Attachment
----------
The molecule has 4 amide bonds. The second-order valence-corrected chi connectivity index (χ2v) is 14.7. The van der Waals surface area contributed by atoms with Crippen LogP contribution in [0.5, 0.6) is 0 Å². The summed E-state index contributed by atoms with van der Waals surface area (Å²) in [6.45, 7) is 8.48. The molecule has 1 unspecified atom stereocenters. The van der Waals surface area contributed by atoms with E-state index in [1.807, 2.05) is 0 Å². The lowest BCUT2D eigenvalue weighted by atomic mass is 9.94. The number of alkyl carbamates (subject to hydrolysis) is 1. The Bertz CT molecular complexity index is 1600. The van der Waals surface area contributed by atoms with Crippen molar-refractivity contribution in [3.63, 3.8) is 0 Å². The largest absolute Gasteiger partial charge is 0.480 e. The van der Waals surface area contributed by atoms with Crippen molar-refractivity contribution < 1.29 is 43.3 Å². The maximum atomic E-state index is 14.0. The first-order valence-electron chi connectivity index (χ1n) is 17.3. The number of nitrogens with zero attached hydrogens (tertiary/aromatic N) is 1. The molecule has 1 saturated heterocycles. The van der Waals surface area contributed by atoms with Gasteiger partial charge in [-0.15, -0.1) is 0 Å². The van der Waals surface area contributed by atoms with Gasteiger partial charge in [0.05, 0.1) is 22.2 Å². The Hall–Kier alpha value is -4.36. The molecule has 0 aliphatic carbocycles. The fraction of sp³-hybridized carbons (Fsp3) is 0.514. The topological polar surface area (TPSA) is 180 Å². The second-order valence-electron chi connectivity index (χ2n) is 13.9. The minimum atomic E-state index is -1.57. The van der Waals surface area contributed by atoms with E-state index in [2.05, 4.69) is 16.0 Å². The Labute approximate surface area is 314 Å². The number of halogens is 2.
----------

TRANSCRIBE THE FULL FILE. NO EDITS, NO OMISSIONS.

The molecule has 4 amide bonds. The second-order valence-corrected chi connectivity index (χ2v) is 14.7. The van der Waals surface area contributed by atoms with Crippen LogP contribution in [0.5, 0.6) is 0 Å². The summed E-state index contributed by atoms with van der Waals surface area (Å²) in [6.45, 7) is 8.48. The molecule has 1 unspecified atom stereocenters. The van der Waals surface area contributed by atoms with E-state index in [1.807, 2.05) is 0 Å². The lowest BCUT2D eigenvalue weighted by atomic mass is 9.94. The number of alkyl carbamates (subject to hydrolysis) is 1. The Bertz CT molecular complexity index is 1600. The van der Waals surface area contributed by atoms with Crippen molar-refractivity contribution in [3.63, 3.8) is 0 Å². The largest absolute Gasteiger partial charge is 0.480 e. The van der Waals surface area contributed by atoms with Crippen molar-refractivity contribution < 1.29 is 43.3 Å². The maximum atomic E-state index is 14.0. The first-order valence-electron chi connectivity index (χ1n) is 17.3. The number of nitrogens with zero attached hydrogens (tertiary/aromatic N) is 1. The molecule has 1 saturated heterocycles. The van der Waals surface area contributed by atoms with Gasteiger partial charge in [-0.15, -0.1) is 0 Å². The van der Waals surface area contributed by atoms with Gasteiger partial charge in [0.05, 0.1) is 22.2 Å². The Hall–Kier alpha value is -4.36. The molecule has 0 aliphatic carbocycles. The fraction of sp³-hybridized carbons (Fsp3) is 0.514. The topological polar surface area (TPSA) is 180 Å². The second-order valence-electron chi connectivity index (χ2n) is 13.9. The minimum atomic E-state index is -1.57. The van der Waals surface area contributed by atoms with E-state index in [2.05, 4.69) is 16.0 Å². The Labute approximate surface area is 314 Å². The number of halogens is 2.